Fabrication or joining processes are part and parcel in manufacturing where two or more solid elements are joined temporarily or permanently to form a single component. Welding is one type of permanent joining process where two or more materials can be joined permanently by weld bead formation. In spite of the presence of many alternatives for welding processes, including few permanent joining processes and many temporary joining processes, welding is extensively used in manufacturing industries. Technical definition of welding and explanation of crucial terms in the definition are explained in following passages.
Definition of welding
Welding is one of the manufacturing processes by which two or more similar or dissimilar materials can be joined permanently by coalescence formation with or without the applications of external pressure, heat or filler material.
Examples of welding processes
There exist hundreds of different welding and allied processes, each having certain pros and cons over another. For the sake of example, some commonly used welding processes are enlisted below. For complete list, please read: Complete list of welding processes.
- Manual Metal Arc Welding (MMAW)
- Gas Metal Arc Welding (GMAW)
- Tungsten Inert Gas (TIG) welding
- Submerged Arc Welding (SAW)
- Oxy-Acetylene Welding (OAW)
- Resistance Spot Welding (RSW)
- Resistance Seam Welding (RSEW)
- Roll Welding (ROW)
- Diffusion Welding (DFW)
- Forge Welding (FOW)
Explanation of crucial terms used for defining welding
Is it a manufacturing process? Yes. Manufacturing includes multifarious processes including Casting, Forming, Joining, Machining, Powder Metallurgy, Rapid Prototyping and Surface Working. Welding comes under joining process. Other joining processes are soldering, brazing, cotter joint, adhesive joint, fasteners, etc.
What is meant by joining of two or more materials? It is obvious that two materials can be joined by welding. However, in some cases, more than two heavy parts need to join permanently, where welding can be advantageously applied.
Why joining similar or dissimilar materials? The term ‘similar’ indicates metallurgical composition of parts to be joined is almost same. Parts with identical composition can be undoubtedly joined by welding. However, welding of dissimilar parts is also feasible. For example, stainless steel can be welded with mild steel using suitable process.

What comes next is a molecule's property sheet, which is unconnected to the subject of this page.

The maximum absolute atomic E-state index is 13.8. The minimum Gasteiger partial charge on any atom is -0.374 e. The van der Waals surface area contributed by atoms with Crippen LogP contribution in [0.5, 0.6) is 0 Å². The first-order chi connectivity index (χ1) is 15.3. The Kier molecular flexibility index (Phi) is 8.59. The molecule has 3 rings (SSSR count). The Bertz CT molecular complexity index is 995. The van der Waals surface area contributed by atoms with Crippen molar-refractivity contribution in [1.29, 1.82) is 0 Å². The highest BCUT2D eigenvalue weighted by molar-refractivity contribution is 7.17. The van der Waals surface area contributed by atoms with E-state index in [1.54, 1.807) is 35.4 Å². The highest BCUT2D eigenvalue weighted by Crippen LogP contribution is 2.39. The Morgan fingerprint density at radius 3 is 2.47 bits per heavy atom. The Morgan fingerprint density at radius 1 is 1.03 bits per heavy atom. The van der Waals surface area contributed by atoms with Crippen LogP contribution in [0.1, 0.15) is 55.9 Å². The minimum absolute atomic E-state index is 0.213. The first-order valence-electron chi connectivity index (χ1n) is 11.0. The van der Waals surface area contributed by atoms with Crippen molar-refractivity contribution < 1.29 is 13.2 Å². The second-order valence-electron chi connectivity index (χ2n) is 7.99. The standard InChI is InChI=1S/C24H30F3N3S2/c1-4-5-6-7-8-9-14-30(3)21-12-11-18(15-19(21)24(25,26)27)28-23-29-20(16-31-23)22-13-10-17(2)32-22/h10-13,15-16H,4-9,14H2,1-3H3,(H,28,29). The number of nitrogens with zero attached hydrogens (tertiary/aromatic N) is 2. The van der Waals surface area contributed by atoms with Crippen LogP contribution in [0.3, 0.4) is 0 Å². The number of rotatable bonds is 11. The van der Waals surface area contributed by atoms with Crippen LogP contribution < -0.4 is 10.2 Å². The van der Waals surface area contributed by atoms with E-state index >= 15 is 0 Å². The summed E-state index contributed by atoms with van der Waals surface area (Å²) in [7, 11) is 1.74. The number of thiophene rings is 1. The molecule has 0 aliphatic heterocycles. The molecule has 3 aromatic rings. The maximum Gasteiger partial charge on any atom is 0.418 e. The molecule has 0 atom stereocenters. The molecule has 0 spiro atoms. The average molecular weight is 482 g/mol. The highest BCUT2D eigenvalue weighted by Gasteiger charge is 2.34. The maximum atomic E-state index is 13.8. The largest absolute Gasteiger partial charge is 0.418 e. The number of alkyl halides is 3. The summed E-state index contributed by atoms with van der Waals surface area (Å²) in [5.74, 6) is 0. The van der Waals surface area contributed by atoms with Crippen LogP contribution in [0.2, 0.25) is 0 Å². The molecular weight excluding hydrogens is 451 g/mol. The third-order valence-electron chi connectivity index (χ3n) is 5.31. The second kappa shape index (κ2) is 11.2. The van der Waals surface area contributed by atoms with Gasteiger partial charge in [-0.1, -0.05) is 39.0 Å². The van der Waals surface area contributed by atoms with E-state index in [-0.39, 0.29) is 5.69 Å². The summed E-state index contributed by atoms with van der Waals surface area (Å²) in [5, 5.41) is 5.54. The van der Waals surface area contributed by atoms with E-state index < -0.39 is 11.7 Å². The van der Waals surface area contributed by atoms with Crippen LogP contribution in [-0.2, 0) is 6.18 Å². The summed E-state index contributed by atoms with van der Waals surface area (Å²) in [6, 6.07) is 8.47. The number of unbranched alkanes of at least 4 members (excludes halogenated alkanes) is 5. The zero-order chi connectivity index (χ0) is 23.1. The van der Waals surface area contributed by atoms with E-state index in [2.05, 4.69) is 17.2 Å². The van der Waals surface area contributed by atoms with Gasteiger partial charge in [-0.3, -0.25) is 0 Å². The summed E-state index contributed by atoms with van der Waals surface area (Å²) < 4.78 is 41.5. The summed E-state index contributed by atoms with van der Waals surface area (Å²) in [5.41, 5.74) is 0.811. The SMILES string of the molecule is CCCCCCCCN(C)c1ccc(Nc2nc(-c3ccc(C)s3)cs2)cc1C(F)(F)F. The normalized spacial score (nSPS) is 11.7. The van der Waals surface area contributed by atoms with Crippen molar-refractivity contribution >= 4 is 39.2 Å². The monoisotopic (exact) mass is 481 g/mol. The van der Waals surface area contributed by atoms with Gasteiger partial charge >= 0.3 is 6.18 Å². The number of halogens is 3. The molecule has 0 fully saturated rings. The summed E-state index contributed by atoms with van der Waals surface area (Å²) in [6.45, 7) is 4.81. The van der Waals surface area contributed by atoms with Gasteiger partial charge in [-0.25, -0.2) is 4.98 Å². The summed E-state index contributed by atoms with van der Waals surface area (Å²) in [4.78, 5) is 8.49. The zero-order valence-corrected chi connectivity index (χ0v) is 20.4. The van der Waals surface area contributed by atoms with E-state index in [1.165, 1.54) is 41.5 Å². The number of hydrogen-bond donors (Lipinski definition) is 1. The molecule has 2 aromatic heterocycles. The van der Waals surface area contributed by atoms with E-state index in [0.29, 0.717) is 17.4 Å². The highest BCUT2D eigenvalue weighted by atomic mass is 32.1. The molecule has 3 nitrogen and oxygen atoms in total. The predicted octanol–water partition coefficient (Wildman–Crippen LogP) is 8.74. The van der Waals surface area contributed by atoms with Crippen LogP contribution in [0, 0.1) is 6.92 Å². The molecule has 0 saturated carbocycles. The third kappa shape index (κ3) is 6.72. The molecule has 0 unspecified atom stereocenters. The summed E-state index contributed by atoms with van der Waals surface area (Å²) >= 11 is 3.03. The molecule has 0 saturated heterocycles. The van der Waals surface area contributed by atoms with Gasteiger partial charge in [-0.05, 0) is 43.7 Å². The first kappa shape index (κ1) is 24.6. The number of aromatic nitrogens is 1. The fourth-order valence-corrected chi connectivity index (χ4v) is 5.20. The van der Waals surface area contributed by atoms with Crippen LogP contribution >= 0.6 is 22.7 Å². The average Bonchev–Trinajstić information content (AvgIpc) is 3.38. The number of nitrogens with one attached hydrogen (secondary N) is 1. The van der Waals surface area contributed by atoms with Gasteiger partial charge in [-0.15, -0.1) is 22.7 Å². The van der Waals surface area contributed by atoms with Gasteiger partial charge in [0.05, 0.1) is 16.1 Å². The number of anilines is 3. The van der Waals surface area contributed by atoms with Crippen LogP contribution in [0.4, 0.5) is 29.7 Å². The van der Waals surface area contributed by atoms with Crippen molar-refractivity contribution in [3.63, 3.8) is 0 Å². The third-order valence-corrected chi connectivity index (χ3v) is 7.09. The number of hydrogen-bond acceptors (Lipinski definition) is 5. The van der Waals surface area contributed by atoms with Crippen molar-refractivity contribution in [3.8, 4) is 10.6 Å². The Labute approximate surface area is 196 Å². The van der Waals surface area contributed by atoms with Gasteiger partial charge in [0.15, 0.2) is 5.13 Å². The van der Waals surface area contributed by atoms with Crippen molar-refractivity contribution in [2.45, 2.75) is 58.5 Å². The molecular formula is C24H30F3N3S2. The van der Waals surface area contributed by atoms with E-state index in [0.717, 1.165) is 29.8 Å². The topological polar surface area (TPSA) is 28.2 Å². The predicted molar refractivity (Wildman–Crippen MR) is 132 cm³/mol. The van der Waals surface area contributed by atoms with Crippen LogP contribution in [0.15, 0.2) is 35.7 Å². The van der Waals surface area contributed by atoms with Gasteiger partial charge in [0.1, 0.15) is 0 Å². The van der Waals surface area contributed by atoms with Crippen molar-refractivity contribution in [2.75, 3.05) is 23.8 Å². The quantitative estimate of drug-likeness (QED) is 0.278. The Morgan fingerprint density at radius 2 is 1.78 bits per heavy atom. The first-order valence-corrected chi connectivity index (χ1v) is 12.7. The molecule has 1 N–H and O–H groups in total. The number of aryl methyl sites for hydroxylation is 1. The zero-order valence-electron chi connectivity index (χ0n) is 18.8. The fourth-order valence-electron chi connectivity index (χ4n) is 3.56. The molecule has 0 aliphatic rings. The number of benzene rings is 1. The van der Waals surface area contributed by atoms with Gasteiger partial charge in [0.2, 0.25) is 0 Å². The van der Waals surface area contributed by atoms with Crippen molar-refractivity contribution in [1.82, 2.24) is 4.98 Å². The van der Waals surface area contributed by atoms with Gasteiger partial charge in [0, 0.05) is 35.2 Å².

Why ‘materials’ and not ‘metals’? Materials can be broadly classified into three categories—Metals, Ceramics and Polymers. Joining of ceramics and plastics is also possible by welding, and thus, ‘material’ is logically better term than ‘metal’.
Is it a permanent joint? Definitely. Welding is a permanent joint and therefore it is not possible to dismantle the welded parts without partially destroying them. Riveting joint is another permanent joint; while fasteners, cotter joint, knuckle joint, etc. are temporary joints.
What is meant by coalescence formation? The term ‘Coalescence’ literally means a process of merging two or more droplets or particles to form a large one. Joining by welding requires localized melting or fusion of the base materials (except for solid-state welding processes). While welding, molten materials mingle to create a pool, which, when cool down, creates a solid bead. This is known as weld bead formation or coalescence formation. It is to be noted that no coalescence is formed in all those welding processes where no melting of base material occurs (solid-state welding processes).
What is expressed by ‘with or without the applications of external pressure, heat or filler material’? There exist a large variety of welding techniques; some of them require external filler material, heat and/or pressure. Every welding process may not require all these three external items, some require only one, and others require two (usually, heat and pressure are used alternatively). Application of all three external items needs only in rare unfavorable conditions.
- Read more: Classification of welding processes.